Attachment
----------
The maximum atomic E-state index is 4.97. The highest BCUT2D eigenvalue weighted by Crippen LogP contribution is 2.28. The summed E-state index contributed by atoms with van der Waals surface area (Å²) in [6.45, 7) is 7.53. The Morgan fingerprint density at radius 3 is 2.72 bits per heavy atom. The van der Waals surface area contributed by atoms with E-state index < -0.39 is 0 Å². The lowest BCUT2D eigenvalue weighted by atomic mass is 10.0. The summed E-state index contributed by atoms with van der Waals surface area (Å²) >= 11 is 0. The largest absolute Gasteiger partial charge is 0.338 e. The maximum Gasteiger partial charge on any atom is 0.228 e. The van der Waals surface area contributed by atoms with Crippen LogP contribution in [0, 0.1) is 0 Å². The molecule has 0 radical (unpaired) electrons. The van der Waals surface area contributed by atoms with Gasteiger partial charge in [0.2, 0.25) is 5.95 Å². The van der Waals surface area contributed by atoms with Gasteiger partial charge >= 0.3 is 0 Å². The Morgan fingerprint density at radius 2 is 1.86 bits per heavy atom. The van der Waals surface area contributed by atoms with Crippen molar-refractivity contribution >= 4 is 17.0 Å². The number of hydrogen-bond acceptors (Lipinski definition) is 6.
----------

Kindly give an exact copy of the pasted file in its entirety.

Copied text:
The maximum atomic E-state index is 4.97. The highest BCUT2D eigenvalue weighted by Crippen LogP contribution is 2.28. The summed E-state index contributed by atoms with van der Waals surface area (Å²) in [6.45, 7) is 7.53. The Morgan fingerprint density at radius 3 is 2.72 bits per heavy atom. The van der Waals surface area contributed by atoms with E-state index < -0.39 is 0 Å². The lowest BCUT2D eigenvalue weighted by atomic mass is 10.0. The summed E-state index contributed by atoms with van der Waals surface area (Å²) >= 11 is 0. The largest absolute Gasteiger partial charge is 0.338 e. The maximum Gasteiger partial charge on any atom is 0.228 e. The van der Waals surface area contributed by atoms with Crippen LogP contribution in [0, 0.1) is 0 Å². The molecule has 0 radical (unpaired) electrons. The van der Waals surface area contributed by atoms with Gasteiger partial charge in [0.2, 0.25) is 5.95 Å². The van der Waals surface area contributed by atoms with Gasteiger partial charge >= 0.3 is 0 Å². The Morgan fingerprint density at radius 2 is 1.86 bits per heavy atom. The van der Waals surface area contributed by atoms with Crippen molar-refractivity contribution >= 4 is 17.0 Å². The number of hydrogen-bond acceptors (Lipinski definition) is 6.